Research

My fields of specialization are Philosophy of Mind, Epistemology and my areas of competence include Philosophy of Language and Philosophy of Psychology. My current research investigates various issues related to self-knowledge, rationality and agency. I’m particularly interested in understanding cases of cognitive dissonance in which failures of rationality and agency seem to overlap. I’m also interested in explaining the nature of self-understanding in such cases.

I’m member of the research project ‘The Fragmented Mind‘. Please visit our webpage www.fragmentationproject.com.

Areas

  • Philosophy of Mind, Epistemology
  • Philosophy of Language, Philosophy of Psychology

Current Research

  • Assertion-Behavior Dissonance

    Assertion-Behavior Dissonance

    Recent Contributions and future research agenda

    My most significant contribution to philosophy of mind and epistemology has been a series of papers published on cases of assertion-behavior dissonance (‘dissonance cases’ for short). These are cases in which an individual’s explicit and endorsed views sharply contrast with her overall arc of linguistic and non-linguistic responses. One example is a case in which someone explicitly and vehemently defends egalitarianism while being racist in most of her unguarded responses. The debate about how to properly describe the psychology of a dissonant person has gained increasing attention in recent years. It is a rich debate that hinges on foundational questions about the mind––about, e.g., the nature of certain mental states like beliefs and criteria for their respective ascriptions.

    I contributed to this debate by defending a view according to which, in some relevant cases, the dissonant person has two mutually contradictory beliefs. I have been working on such cases since 2010, and my view was published in Pacific Philosophical Quarterly (2014) and in Dialectica (2015). My main argument is that attributing two beliefs to the dissonant person not only makes sense of this dissonance, but also explains further key features of the case, such as the irrationality of acting against one’s own defended views.

    My original research on the psychology of a dissonant person has developed into several manuscripts that examine various aspects of such cases. My manuscript published in Erkenntnis (2015) investigates the type of irrationality involved in cases of dissonance. My Dialectica (20155) paper explores the consequences of my interpretation for Moore’s paradox. In my manuscript published in Philosophical Explorations (2015), I examine whether a dissonant person can know both of her beliefs in a first personal way. I predict that my work on dissonance cases will develop into further manuscripts. I am currently working on my manuscript, ‘Acknowledge but Unendorsed Beliefs’.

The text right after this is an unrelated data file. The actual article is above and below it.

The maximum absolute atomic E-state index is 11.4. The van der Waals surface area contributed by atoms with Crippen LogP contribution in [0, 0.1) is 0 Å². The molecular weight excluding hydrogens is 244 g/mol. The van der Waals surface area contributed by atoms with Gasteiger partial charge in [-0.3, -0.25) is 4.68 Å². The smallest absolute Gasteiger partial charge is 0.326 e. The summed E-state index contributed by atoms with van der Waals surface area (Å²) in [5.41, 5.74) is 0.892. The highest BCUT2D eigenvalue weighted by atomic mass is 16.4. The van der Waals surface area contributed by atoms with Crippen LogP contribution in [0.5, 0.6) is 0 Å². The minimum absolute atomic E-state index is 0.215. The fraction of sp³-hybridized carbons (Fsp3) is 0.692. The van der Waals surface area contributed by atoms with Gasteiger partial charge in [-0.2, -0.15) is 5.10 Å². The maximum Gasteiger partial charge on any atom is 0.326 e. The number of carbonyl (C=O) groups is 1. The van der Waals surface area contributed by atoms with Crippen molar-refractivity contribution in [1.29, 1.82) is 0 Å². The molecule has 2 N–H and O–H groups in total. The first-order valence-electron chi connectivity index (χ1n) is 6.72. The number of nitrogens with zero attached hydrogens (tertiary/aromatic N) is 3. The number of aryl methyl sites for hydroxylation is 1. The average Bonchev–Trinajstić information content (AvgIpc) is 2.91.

My philosophical interest in dissonance cases is informed and guided by broader questions in philosophy of mind, philosophy of psychology, and epistemology. Such questions include, for example, the nature of beliefs, norms of rationality, and questions of mental agency and self-knowledge: how much control do we have over our beliefs? What is a belief and how does it differ from other psychological states? How do we know what we believe? Thus, in the long term, I aim to make positive contributions to the field that exceed the scope of dissonance cases.

  • Self-Knowledge

    Self-Knowledge

    Recent contributions and research agenda

    Self-knowledge is one of the broad areas of philosophy that interests me, and to which I intend to make key contributions. In my work, I have followed specific debates in the field: e.g., the compatibilist debate between self-knowledge and anti-individualist accounts of the mind; and models of self-knowledge. My Ph.D. dissertation focused on the first of these topics and defended a compatibilist position. I recently published a short note for the Australasian Journal of Philosophy on a book by Brueckner and Ebbs (2012) within this debate.

    In relation to the second debate, I have pursued extensive research on different models of self-knowledge that aim to explain our authoritative, special, and peculiar knowledge of our own mental states. In particular, I have examined the so-called transparency models (proposed, e.g., by R. Moran (2001), A. Byrne (2005), (2011), J. Fernández (2013), and others). My published paper, “On Knowing one’s own resistant beliefs”, objects to two theses accepted by transparency models (particularly Moran’s): (i) if a belief self-ascription is grounded in the evidence of the person holding the belief, it is third-personal, and (ii) we cannot have first-personal knowledge of beliefs we do not control. In the paper, I offer counter-examples to both theses.

    Most recently, I have been working on a paper, ‘Basic Self-Knowledge and Transparency’, in which I argue that transparency models of self-knowledge are unable to explain how cogito judgments (a term coined by Burge in 1988) amount to privileged self-knowledge.